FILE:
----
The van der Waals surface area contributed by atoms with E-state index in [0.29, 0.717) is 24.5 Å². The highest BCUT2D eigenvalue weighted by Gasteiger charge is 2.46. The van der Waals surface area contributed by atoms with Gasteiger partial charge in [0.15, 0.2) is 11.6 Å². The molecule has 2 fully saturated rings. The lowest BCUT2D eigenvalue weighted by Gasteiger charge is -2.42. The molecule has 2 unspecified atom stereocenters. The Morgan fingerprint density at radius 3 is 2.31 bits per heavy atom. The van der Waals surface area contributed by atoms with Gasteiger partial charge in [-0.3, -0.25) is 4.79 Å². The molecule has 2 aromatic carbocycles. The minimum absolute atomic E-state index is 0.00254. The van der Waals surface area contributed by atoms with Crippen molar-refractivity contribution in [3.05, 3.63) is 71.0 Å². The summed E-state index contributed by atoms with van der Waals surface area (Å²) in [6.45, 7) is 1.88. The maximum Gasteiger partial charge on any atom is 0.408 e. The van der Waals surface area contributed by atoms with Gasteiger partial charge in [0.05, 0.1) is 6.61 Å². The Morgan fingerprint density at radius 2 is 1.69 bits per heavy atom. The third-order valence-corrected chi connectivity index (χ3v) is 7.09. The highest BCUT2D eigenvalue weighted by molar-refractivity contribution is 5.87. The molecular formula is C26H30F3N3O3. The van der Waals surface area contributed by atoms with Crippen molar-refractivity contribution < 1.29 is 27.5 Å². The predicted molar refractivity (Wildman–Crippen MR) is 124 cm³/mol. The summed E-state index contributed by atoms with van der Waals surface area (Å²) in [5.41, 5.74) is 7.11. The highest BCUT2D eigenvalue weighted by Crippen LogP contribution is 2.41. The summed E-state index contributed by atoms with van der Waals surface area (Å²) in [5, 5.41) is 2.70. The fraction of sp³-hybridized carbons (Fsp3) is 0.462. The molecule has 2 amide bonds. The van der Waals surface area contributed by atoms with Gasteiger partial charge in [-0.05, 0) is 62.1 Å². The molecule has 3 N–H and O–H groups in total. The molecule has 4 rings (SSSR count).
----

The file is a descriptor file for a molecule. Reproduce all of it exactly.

The van der Waals surface area contributed by atoms with E-state index in [0.29, 0.717) is 24.5 Å². The highest BCUT2D eigenvalue weighted by Gasteiger charge is 2.46. The van der Waals surface area contributed by atoms with Gasteiger partial charge in [0.15, 0.2) is 11.6 Å². The molecule has 2 fully saturated rings. The lowest BCUT2D eigenvalue weighted by Gasteiger charge is -2.42. The molecule has 2 unspecified atom stereocenters. The Morgan fingerprint density at radius 3 is 2.31 bits per heavy atom. The van der Waals surface area contributed by atoms with Gasteiger partial charge in [-0.3, -0.25) is 4.79 Å². The molecule has 2 aromatic carbocycles. The minimum absolute atomic E-state index is 0.00254. The van der Waals surface area contributed by atoms with Crippen molar-refractivity contribution in [3.05, 3.63) is 71.0 Å². The summed E-state index contributed by atoms with van der Waals surface area (Å²) in [6.45, 7) is 1.88. The maximum Gasteiger partial charge on any atom is 0.408 e. The van der Waals surface area contributed by atoms with Gasteiger partial charge in [0.05, 0.1) is 6.61 Å². The Morgan fingerprint density at radius 2 is 1.69 bits per heavy atom. The third-order valence-corrected chi connectivity index (χ3v) is 7.09. The highest BCUT2D eigenvalue weighted by molar-refractivity contribution is 5.87. The molecular formula is C26H30F3N3O3. The van der Waals surface area contributed by atoms with Crippen molar-refractivity contribution < 1.29 is 27.5 Å². The predicted molar refractivity (Wildman–Crippen MR) is 124 cm³/mol. The summed E-state index contributed by atoms with van der Waals surface area (Å²) in [5.41, 5.74) is 7.11. The highest BCUT2D eigenvalue weighted by Crippen LogP contribution is 2.41. The summed E-state index contributed by atoms with van der Waals surface area (Å²) in [5, 5.41) is 2.70. The fraction of sp³-hybridized carbons (Fsp3) is 0.462. The molecule has 2 amide bonds. The van der Waals surface area contributed by atoms with Gasteiger partial charge in [-0.05, 0) is 62.1 Å². The molecule has 3 N–H and O–H groups in total. The molecule has 4 rings (SSSR count).